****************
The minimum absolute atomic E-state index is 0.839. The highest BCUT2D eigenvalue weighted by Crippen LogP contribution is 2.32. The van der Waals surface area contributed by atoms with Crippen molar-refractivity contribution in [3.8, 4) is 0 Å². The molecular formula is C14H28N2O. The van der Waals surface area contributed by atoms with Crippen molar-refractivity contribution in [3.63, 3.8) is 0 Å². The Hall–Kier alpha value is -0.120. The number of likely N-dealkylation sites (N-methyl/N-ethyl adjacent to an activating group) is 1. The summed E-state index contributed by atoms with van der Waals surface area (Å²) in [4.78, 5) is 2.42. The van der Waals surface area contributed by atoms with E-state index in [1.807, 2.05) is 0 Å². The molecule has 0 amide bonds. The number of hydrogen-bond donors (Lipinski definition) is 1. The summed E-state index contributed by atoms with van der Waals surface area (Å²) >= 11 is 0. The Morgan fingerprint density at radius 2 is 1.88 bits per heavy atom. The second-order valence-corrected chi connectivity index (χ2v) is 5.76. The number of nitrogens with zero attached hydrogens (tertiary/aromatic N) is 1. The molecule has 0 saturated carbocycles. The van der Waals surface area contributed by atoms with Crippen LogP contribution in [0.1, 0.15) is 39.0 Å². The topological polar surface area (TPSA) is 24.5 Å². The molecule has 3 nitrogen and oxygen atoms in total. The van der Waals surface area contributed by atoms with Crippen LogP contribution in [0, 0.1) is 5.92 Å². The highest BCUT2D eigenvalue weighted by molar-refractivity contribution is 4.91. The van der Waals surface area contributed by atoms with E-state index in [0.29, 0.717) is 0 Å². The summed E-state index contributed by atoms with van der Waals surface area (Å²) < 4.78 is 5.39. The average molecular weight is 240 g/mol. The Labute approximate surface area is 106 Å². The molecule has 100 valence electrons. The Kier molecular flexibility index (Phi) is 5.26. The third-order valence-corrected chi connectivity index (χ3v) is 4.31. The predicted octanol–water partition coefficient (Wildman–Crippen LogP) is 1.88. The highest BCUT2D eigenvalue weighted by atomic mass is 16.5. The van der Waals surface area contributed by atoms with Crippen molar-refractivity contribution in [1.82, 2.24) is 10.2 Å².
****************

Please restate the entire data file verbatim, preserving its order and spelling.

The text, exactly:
The minimum absolute atomic E-state index is 0.839. The highest BCUT2D eigenvalue weighted by Crippen LogP contribution is 2.32. The van der Waals surface area contributed by atoms with Crippen molar-refractivity contribution in [3.8, 4) is 0 Å². The molecular formula is C14H28N2O. The van der Waals surface area contributed by atoms with Crippen molar-refractivity contribution in [3.63, 3.8) is 0 Å². The Hall–Kier alpha value is -0.120. The number of likely N-dealkylation sites (N-methyl/N-ethyl adjacent to an activating group) is 1. The summed E-state index contributed by atoms with van der Waals surface area (Å²) in [4.78, 5) is 2.42. The van der Waals surface area contributed by atoms with E-state index in [1.807, 2.05) is 0 Å². The molecule has 0 amide bonds. The number of hydrogen-bond donors (Lipinski definition) is 1. The summed E-state index contributed by atoms with van der Waals surface area (Å²) >= 11 is 0. The Morgan fingerprint density at radius 2 is 1.88 bits per heavy atom. The second-order valence-corrected chi connectivity index (χ2v) is 5.76. The number of nitrogens with zero attached hydrogens (tertiary/aromatic N) is 1. The molecule has 0 saturated carbocycles. The van der Waals surface area contributed by atoms with Crippen LogP contribution in [0.1, 0.15) is 39.0 Å². The topological polar surface area (TPSA) is 24.5 Å². The molecule has 3 nitrogen and oxygen atoms in total. The van der Waals surface area contributed by atoms with Crippen LogP contribution in [0, 0.1) is 5.92 Å². The highest BCUT2D eigenvalue weighted by molar-refractivity contribution is 4.91. The van der Waals surface area contributed by atoms with E-state index in [0.29, 0.717) is 0 Å². The summed E-state index contributed by atoms with van der Waals surface area (Å²) < 4.78 is 5.39. The average molecular weight is 240 g/mol. The Labute approximate surface area is 106 Å². The molecule has 100 valence electrons. The Kier molecular flexibility index (Phi) is 5.26. The third-order valence-corrected chi connectivity index (χ3v) is 4.31. The predicted octanol–water partition coefficient (Wildman–Crippen LogP) is 1.88. The highest BCUT2D eigenvalue weighted by atomic mass is 16.5. The van der Waals surface area contributed by atoms with Crippen molar-refractivity contribution in [1.82, 2.24) is 10.2 Å².